Critical Thinking and Scientific Communication in Neuroscience - This course will focus on careful analysis of articles from the Neuroscience literature. Students will be expected to prepare ahead for an active discussion with classmates and faculty a selected paper each week. Each week, a different student will present a pre-assigned paper. Articles will cover a range of Neuroscience literature. Students will be expected to apply concepts learned in the companion course, Critical Thinking and Scientific Communication I.
Qualifying Exam - There is one qualifying exam given at the end of the first year of study. The material covered will integrate concepts learned from Essentials of Neuroscience I and II and will focus on utilization of their body of knowledge gained in those courses with problem solving and experimental design.
Neuroscience Institute Discussions - The Neuroscience Institute holds weekly seminars throughout the academic year. All academic members of the Institute including students are expected to attend this weekly event. These weekly seminars allow students to learn about the different scientific activities within the institute as well as presentations by scientists invited to the institute. This gives students a focus in fields of Neuroscience while providing breadth since the interests of inviting faculty within the Institute are varied.
Biomedical Sciences Presentation - During their Master year, all M.S. in Neuroscience students are required to present their work in a research conference type forum. This requirement may be satisfied by participating in the MSM’s Annual Curtis Parker Student Research Day, through a poster or oral presentation. All Students are required to complete a minimum of one professional scientific presentation to qualify to graduate.
Thesis Proposal, Research and Defense - Students are required to choose a research advisor, research project and thesis advisory committee. Mentors and laboratories for students to choose from will be from faculty of the Neuroscience Institute. If a student wishes to choose a faculty member from outside the Neuroscience Institute as mentor, this is possible with approval of the director of the MSNS program. The student must select, with the aid of their research advisor, a thesis advisory committee and a thesis research project. That committee must include the advisor and at least two additional professional scientists with relevant expertise, at least one of who must be a member of the Neuroscience Institute and the MSM graduate faculty. The Thesis Proposal involves a number of stages, all of which lead to the approval of the thesis proposal by the thesis advisory committee of the student. The content and format of the thesis proposal are to be determined by the thesis advisory committee of the student.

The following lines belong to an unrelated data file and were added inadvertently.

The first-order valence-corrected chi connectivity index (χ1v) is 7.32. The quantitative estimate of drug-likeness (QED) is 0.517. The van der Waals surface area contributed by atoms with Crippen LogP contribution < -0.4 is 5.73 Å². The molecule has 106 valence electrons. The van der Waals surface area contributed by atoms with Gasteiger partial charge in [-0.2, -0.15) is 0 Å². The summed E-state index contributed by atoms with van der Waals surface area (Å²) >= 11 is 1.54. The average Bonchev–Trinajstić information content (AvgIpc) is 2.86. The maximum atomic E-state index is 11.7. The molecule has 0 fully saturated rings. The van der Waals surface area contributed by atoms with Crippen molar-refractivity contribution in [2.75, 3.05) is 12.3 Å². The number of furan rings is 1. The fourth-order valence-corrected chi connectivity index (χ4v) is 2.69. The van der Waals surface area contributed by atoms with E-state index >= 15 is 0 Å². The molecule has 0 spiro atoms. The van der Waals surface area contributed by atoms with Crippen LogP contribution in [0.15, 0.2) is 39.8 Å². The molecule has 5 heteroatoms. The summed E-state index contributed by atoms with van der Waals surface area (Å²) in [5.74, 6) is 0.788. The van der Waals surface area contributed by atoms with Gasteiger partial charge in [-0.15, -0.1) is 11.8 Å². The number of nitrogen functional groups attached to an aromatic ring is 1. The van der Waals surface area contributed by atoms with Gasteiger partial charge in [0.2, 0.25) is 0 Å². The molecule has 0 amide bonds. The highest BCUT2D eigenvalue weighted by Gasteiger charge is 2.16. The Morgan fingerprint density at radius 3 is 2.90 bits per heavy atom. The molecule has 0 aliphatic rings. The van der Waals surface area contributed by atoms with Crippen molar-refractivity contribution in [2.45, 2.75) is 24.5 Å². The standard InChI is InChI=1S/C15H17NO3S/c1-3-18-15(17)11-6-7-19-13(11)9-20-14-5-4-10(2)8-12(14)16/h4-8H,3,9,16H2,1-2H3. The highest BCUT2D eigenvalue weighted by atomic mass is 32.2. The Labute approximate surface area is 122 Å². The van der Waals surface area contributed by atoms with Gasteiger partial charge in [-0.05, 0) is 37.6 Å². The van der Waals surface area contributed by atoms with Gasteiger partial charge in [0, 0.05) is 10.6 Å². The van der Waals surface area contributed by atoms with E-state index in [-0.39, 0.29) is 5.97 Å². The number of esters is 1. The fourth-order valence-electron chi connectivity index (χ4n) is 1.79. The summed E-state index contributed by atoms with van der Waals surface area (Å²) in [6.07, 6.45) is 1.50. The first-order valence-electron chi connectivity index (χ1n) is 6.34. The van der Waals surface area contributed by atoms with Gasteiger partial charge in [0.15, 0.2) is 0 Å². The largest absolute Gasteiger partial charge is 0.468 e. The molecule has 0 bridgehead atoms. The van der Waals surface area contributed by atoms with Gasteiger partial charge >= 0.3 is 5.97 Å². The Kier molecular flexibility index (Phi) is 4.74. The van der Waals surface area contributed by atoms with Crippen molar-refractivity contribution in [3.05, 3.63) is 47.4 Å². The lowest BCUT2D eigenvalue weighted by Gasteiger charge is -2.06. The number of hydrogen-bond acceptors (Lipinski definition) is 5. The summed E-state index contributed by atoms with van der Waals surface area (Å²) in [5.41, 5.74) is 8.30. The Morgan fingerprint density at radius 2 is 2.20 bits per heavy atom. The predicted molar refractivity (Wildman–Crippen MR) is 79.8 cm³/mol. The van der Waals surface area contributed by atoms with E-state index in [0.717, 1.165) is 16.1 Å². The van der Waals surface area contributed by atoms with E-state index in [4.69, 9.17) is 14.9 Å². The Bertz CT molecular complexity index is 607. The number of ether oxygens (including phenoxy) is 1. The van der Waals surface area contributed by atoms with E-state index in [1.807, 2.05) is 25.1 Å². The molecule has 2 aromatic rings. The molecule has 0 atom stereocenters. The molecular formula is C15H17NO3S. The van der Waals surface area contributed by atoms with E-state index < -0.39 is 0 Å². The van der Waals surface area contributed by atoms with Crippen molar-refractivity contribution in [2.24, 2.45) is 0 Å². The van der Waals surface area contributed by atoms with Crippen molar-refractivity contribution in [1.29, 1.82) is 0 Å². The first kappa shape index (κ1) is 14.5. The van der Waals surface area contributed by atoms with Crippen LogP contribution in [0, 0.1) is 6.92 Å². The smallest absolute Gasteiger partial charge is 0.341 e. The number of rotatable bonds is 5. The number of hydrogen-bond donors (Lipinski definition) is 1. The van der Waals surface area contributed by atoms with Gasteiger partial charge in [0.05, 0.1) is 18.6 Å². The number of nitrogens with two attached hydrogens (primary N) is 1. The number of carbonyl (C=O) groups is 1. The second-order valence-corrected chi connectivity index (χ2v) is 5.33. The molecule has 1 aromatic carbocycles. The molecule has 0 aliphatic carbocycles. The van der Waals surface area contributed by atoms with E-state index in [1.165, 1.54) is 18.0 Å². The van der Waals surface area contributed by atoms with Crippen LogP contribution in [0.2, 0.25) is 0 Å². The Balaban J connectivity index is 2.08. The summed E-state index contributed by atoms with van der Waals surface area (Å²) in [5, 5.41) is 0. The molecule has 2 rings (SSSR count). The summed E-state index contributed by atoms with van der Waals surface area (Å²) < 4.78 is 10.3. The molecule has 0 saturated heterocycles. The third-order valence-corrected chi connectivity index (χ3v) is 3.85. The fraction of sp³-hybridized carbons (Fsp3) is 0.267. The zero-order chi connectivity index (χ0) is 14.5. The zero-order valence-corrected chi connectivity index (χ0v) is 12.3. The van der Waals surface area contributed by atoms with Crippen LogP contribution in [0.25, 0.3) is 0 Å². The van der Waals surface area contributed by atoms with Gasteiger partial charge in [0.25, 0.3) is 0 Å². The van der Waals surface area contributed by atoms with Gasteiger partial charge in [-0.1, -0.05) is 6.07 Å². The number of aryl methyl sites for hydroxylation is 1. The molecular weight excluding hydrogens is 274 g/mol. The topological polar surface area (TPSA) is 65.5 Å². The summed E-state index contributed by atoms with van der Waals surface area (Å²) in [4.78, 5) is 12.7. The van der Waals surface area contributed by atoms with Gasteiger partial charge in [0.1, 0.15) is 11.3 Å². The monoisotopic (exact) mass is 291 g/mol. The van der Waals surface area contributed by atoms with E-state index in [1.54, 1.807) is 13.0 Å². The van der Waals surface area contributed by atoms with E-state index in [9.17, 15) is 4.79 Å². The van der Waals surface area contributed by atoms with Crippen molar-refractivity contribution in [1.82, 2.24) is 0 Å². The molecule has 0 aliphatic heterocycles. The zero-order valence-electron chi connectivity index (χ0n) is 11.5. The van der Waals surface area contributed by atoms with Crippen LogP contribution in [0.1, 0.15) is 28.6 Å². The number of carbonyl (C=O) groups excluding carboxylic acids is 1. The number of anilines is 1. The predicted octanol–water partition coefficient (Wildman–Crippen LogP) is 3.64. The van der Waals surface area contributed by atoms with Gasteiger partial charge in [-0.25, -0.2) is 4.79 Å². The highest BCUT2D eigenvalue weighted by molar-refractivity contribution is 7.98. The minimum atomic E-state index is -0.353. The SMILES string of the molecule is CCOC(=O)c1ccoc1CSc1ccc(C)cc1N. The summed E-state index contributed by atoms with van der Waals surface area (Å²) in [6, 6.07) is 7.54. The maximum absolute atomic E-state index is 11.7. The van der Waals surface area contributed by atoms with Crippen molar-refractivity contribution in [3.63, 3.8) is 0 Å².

The student should expect to go through several drafts of the proposal with the advisor before formally submitting the proposal to the thesis advisory committee. Once the proposal is submitted to the committee, the student should be prepared within one-to-two weeks to present and defend the proposal to the committee. The presentation should last thirty (30) to sixty (60) minutes and include visual aids as appropriate. The student should expect to receive, and be prepared to answer, specific questions on, and criticisms of, various aspects of the proposal including the rationale for the work, basic scientific and biologic principles, methodology, and the background literature.
Once the thesis research is completed to the thesis advisory committee's satisfaction, the student must prepare a written thesis following the institution’s published thesis guidelines describing the background, approach, and results of the work, including a discussion of the significance of the findings in advancing scientific knowledge. Successful thesis research must constitute an original contribution to scientific knowledge. Once the written thesis has reached its final stages, the student must, with the approval of the thesis advisory committee, schedule a public presentation and defense of the work. The student’s committee will determine whether the student has successfully defended his or her thesis. All members of the student’s thesis advisory committee must be present at the defense and approval of the defense must be unanimous.